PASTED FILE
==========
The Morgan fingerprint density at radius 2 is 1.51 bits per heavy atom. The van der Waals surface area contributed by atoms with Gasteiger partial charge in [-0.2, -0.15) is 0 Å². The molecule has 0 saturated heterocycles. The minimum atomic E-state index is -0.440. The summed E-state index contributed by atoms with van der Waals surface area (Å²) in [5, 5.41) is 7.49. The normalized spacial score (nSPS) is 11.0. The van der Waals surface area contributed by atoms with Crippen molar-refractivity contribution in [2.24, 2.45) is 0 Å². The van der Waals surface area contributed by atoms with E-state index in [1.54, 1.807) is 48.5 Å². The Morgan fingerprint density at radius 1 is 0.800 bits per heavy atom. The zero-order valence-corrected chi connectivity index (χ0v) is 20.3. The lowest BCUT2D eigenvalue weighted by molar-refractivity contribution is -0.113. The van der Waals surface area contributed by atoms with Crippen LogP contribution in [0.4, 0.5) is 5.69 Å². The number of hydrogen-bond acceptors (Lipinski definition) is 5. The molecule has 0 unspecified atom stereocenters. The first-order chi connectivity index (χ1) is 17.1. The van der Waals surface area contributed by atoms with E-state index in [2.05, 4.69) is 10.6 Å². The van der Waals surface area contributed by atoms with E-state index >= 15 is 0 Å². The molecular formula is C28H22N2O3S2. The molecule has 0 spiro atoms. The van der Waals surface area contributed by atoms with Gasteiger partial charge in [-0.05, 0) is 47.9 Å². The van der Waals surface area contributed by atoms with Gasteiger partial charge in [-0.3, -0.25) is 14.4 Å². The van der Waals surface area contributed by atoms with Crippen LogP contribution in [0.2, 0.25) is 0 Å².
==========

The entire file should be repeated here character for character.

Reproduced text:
The Morgan fingerprint density at radius 2 is 1.51 bits per heavy atom. The van der Waals surface area contributed by atoms with Gasteiger partial charge in [-0.2, -0.15) is 0 Å². The molecule has 0 saturated heterocycles. The minimum atomic E-state index is -0.440. The summed E-state index contributed by atoms with van der Waals surface area (Å²) in [5, 5.41) is 7.49. The normalized spacial score (nSPS) is 11.0. The van der Waals surface area contributed by atoms with Crippen molar-refractivity contribution in [2.24, 2.45) is 0 Å². The van der Waals surface area contributed by atoms with E-state index in [1.54, 1.807) is 48.5 Å². The Morgan fingerprint density at radius 1 is 0.800 bits per heavy atom. The zero-order valence-corrected chi connectivity index (χ0v) is 20.3. The lowest BCUT2D eigenvalue weighted by molar-refractivity contribution is -0.113. The van der Waals surface area contributed by atoms with Crippen LogP contribution in [0.4, 0.5) is 5.69 Å². The number of hydrogen-bond acceptors (Lipinski definition) is 5. The molecule has 0 unspecified atom stereocenters. The first-order chi connectivity index (χ1) is 17.1. The van der Waals surface area contributed by atoms with E-state index in [2.05, 4.69) is 10.6 Å². The van der Waals surface area contributed by atoms with E-state index >= 15 is 0 Å². The molecular formula is C28H22N2O3S2. The molecule has 0 spiro atoms. The van der Waals surface area contributed by atoms with Gasteiger partial charge in [-0.05, 0) is 47.9 Å². The van der Waals surface area contributed by atoms with Gasteiger partial charge in [-0.3, -0.25) is 14.4 Å². The van der Waals surface area contributed by atoms with Crippen LogP contribution in [0.2, 0.25) is 0 Å².